Welcome to my stop on The Golden Orphans blog tour! Thanks to Damp Pebbles for the invite, I’m delighted to be taking part!
What’s it about?
Within the dark heart of an abandoned city, on an island once torn by betrayal and war, lies a terrible secret…
Francis Benthem is a successful artist; he’s created a new life on an island in the sun. He works all night, painting the dreams of his mysterious Russian benefactor, Illy Prostakov. He writes letters to old friends and students back in cold, far away London. But now Francis Benthem is found dead. The funeral is planned and his old friend from art school arrives to finish what Benthem had started. The painting of dreams on a faraway island. But you can also paint nightmares and Illy has secrets of his own that are not ready for the light. Of promises made and broken, betrayal and murder…
The Golden Orphans offers a new twist on the literary thriller.
This book wasn’t at all what I expected; I genuinely thought I was going to get a murder mystery whodunnit novel…oops. What I did get was a dramatic, intense, darker tale set in one of the most beautiful locations.
Our unnamed narrator is an ordinary chap who finds himself in extraordinary circumstances; commissioned to paint dreams, mixing with Russian gangsters (I think) and all sorts of other unsavoury characters. I didn’t really get Illie’s desire to have his dreams painted, and I do appreciate sometimes you don’t have to get it but I do think with his contacts and financial resources he could have achieved the same result in an alternative way (but hey ho there’s the plot!). I’m also not sure why our main character isn’t named. But to be honest, I felt the same with Rebecca – someone please give me an idea why. I don’t know if this added anything to the story or detracted.
Having visited Cyprus many years ago, I enjoyed the historical aspects surrounding Famagusta and the Turkish invasion. I would have liked some more of this as I really enjoyed the parts that were set here.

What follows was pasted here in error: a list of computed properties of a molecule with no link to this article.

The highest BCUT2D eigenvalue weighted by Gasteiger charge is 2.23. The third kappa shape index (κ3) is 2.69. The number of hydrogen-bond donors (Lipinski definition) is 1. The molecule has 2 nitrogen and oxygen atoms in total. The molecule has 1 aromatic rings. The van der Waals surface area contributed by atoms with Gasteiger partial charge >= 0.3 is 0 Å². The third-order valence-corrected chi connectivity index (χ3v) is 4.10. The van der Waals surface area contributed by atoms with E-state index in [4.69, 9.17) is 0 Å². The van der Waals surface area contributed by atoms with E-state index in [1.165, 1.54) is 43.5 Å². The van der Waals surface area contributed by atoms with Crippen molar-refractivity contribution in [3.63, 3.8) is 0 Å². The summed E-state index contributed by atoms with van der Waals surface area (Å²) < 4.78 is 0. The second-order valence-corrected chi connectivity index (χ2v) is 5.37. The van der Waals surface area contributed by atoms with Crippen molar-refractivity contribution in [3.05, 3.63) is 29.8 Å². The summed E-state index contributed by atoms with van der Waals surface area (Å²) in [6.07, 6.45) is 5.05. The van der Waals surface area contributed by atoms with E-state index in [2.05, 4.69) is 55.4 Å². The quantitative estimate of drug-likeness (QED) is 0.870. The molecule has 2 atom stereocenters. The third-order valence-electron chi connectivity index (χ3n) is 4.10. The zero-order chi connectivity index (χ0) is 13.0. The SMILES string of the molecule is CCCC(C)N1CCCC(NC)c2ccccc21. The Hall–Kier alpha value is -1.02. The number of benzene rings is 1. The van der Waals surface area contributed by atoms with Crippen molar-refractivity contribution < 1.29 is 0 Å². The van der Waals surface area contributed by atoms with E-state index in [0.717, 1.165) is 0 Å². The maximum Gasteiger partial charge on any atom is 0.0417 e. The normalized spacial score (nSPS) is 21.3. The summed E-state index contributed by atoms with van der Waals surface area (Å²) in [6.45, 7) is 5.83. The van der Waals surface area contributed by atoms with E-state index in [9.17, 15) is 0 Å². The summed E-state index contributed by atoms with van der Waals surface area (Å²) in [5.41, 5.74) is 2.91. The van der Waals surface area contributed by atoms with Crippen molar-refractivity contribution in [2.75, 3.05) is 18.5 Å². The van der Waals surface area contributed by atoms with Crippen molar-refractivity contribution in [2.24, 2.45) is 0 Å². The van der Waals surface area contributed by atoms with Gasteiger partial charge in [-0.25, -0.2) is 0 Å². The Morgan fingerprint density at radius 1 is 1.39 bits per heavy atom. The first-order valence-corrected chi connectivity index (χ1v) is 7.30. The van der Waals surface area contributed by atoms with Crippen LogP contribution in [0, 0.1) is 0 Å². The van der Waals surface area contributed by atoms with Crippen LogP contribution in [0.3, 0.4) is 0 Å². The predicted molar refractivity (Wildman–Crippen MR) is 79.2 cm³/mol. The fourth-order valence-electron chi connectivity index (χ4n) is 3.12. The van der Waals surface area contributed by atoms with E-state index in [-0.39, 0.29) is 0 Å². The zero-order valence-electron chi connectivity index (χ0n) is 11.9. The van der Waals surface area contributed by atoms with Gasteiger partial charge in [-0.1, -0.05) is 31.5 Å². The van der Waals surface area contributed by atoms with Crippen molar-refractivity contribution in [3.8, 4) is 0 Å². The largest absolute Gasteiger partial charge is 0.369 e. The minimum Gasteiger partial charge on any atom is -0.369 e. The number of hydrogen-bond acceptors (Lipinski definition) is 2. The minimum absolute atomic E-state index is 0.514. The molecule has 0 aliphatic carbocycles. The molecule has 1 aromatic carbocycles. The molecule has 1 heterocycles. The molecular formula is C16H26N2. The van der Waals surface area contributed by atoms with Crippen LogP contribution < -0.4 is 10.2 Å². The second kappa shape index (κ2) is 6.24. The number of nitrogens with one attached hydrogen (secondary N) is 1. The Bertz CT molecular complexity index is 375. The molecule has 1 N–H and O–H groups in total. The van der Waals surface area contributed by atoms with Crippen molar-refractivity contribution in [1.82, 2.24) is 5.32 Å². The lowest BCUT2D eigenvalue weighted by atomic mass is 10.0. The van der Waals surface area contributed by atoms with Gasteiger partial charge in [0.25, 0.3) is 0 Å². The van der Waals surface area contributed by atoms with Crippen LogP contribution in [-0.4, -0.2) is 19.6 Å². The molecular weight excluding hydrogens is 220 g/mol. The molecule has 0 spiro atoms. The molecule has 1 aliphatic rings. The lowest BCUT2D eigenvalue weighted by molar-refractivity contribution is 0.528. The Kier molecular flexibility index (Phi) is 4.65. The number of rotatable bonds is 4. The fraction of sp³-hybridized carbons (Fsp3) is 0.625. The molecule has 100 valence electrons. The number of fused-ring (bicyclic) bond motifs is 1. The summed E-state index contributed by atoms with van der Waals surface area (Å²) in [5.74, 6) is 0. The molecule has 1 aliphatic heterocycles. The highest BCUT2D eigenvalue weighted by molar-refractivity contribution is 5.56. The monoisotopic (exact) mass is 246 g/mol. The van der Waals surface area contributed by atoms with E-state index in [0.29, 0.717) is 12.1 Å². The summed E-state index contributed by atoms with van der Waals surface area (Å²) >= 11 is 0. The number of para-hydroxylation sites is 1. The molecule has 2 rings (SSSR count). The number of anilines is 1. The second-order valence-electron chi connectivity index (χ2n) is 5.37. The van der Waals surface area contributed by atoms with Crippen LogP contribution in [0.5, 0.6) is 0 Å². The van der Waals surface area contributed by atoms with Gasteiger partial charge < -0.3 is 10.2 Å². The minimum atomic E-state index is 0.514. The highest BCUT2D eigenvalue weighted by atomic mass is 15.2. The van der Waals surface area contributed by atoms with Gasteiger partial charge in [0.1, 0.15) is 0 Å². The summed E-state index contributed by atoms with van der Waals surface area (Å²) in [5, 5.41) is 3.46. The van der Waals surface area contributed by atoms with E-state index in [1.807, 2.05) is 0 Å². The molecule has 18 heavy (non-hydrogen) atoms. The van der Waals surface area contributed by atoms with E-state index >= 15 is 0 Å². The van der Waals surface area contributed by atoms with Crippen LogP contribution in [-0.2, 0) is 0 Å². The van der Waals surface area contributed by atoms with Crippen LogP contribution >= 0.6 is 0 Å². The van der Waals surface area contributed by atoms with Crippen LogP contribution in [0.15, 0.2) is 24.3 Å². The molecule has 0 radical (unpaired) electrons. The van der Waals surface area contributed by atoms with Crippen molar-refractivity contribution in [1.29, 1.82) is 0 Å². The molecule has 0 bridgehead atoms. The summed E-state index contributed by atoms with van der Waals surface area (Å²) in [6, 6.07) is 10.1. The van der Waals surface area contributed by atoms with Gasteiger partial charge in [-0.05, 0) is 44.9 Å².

This book is described as a “literary thriller” and I can see why. This doesn’t feel like or read like a run of the mill suspense novel, it says to me I’m influenced by the likes of Daphne du Maurier and Patricia Highsmith. Whereby, it makes me as a reader feel like I don’t always understand or ‘get’ what I’m reading, but it doesn’t mean I’ve not liked what I’ve read. It’s a different kind of clever read, often poetic.
For a relatively short book I don’t think you’ll come away feeling short-changed but maybe, as I did, a feeling that some parts could have been explored a little deeper. Overall, a slow and descriptive build-up to a dramatic and climatic end!
About the author Gary Raymond
Gary Raymond is a novelist, critic, editor and broadcaster. He is the presenter of BBC Radio Wales’, The Review Show, and is one of the founding editors of Wales Arts Review. He is the author of two novels, The Golden Orphans (Parthian, 2018) and For Those Who Come After (Parthian, 2015). He is a widely published critic and cultural commentator.
Small print for info
Source: Publisher via Blog Tour
Publisher: Parthian Books